A Turkish sugar factory workers union delivered nearly 1.7 million signatures Tuesday against the privatization of sugar factories to their parent trade union confederation, asking the government to reconsider the issue and change the terms of the deal.
The executives of Food and Sugar Industry Workers Union of Turkey (Şeker-İş) delivered the files containing 1.69 million signatures to Confederation of Turkish Trade Unions (Türk-İş) Chairman Ergün Atalay in sugar sacks, aiming to be delivered to government officials in talks prior to the privatization process.
Atalay, who runs the country's largest trade union in terms of membership, stated that this is the highest number of signatures gathered for a cause during his entire unionist career.
"We gave the struggle we are giving today in 2006 and achieved results. The privatization again came to the agenda in 2011 and 2012, and we achieved results again. Now we continue our struggle with this signature campaign," Atalay said.
He noted that there are 33 sugar factories operating in Turkey, with 25 owned by the state, five run by producer cooperatives and three owned privately. In addition to maintaining jobs for the approximately 10,000 people working in public-owned sugar factories, Atalay said the union's efforts to keep these factories running is based on their importance in public health.
Only five of 14 factories within the scope of privatization will continue to operate due to the limited capacity of sugar beet cultivation in areas where the other nine factories are located, Atalay said, adding that it won't be surprising if the starch-based sugar lobby moves to acquire these five factories. He underlined that they favor a model in which farmer and worker cooperatives operate these factories with government supervision.
Atalay added that the union was pleased that the government moved to reduce the starch-based sugar quota from 10 percent to 5 percent.
The decision to privatize sugar factories, along with many other public enterprises, was taken in 2000 by the three-party coalition in order to secure funding from the International Monetary Fund (IMF), as Turkey was trying restructure its economy amid high political instability and two major earthquakes in 1999. Shortly after, in February 2001, the country's economy crashed in the largest financial meltdown in its history, and loans from the IMF and the World Bank conditioning liberalization policies became the only option to keep the economy and the state running.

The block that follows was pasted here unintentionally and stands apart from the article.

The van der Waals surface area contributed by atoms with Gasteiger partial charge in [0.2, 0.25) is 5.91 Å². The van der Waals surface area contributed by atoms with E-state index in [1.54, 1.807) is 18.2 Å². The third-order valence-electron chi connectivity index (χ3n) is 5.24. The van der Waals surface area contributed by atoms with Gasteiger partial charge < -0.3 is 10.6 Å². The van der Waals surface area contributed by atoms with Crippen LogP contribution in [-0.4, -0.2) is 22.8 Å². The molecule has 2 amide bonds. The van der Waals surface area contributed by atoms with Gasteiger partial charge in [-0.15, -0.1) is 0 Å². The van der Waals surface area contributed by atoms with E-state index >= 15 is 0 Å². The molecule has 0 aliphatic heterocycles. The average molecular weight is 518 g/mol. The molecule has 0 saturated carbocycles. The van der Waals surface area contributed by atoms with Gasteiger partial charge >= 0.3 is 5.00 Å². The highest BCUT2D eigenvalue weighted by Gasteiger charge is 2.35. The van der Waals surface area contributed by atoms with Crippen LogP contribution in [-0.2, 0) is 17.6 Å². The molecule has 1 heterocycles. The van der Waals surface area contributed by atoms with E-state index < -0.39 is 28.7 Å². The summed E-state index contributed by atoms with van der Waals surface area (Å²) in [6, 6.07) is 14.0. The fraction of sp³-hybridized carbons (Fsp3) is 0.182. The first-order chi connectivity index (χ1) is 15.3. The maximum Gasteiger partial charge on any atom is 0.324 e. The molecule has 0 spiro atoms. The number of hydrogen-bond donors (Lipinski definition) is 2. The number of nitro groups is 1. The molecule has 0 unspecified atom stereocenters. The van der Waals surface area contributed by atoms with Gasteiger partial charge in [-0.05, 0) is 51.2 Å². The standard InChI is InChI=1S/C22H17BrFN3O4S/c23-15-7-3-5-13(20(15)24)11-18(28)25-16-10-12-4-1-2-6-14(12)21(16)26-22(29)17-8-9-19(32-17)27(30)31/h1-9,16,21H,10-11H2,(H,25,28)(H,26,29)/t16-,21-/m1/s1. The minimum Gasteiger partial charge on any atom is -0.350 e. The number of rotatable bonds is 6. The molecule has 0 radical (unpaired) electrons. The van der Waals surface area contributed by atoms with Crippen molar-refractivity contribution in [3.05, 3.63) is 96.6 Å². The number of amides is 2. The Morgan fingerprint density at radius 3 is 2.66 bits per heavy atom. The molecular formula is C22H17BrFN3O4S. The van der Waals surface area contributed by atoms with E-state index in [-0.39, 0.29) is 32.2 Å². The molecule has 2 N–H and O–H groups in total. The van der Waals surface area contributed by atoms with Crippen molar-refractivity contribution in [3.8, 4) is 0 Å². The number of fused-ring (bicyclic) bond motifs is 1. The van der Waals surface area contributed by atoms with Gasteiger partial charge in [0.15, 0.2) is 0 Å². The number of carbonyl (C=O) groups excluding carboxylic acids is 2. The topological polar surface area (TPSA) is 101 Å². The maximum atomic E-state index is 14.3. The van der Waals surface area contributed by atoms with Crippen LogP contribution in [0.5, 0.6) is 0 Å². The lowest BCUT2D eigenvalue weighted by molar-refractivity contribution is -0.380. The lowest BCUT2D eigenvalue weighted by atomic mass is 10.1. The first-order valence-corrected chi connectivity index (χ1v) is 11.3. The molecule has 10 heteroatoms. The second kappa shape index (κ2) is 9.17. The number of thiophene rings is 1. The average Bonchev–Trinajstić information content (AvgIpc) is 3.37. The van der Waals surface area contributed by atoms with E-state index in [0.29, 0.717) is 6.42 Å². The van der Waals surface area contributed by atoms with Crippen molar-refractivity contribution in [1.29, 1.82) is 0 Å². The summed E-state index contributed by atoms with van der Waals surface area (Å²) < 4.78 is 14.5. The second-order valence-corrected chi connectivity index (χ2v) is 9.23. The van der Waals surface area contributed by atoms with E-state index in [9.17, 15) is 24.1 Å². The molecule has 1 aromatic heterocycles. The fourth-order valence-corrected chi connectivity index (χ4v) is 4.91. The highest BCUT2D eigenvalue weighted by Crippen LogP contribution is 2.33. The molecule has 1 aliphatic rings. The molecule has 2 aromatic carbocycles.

After 2002, the Justice and Development Party (AK Party) governments stuck to these programs, which gradually helped the Turkish economy recover rapidly amid a politically stable environment, and carried out various privatization moves that helped fund various government programs.
However, the privatization of sugar factories remains a contentious issue. Due to decades of wars and food shortages that crippled the nation in late 19th and early 20th centuries, establishing sugar factories was among initial industrialization efforts of the young Turkish republic. They remain among the oldest enterprises that are still in operation, leading many to feel they have foundational significance to the nation.
Opponents of the move to privatize the industry state that sugar is of critical importance for public health, and the sector should be tightly monitored by the government. The fate of factory workers and sugar beet farmers, which have been significantly subsidized, are also in question. Almost all opposition parties ----- including the center-left main opposition Republican People's Party (CHP) that traditionally supports a greater government role in economy, and the right-wing Nationalist Movement Party (MHP) that has closely cooperated with the AK Party in recent months -- remain opposed to the move.
On the other hand, proponents of privatization state that the private sector could operate the factories more profitably, and that sugar production from sugar beets, which requires significant amounts of water in a country with limited resources, is not viable at its current state.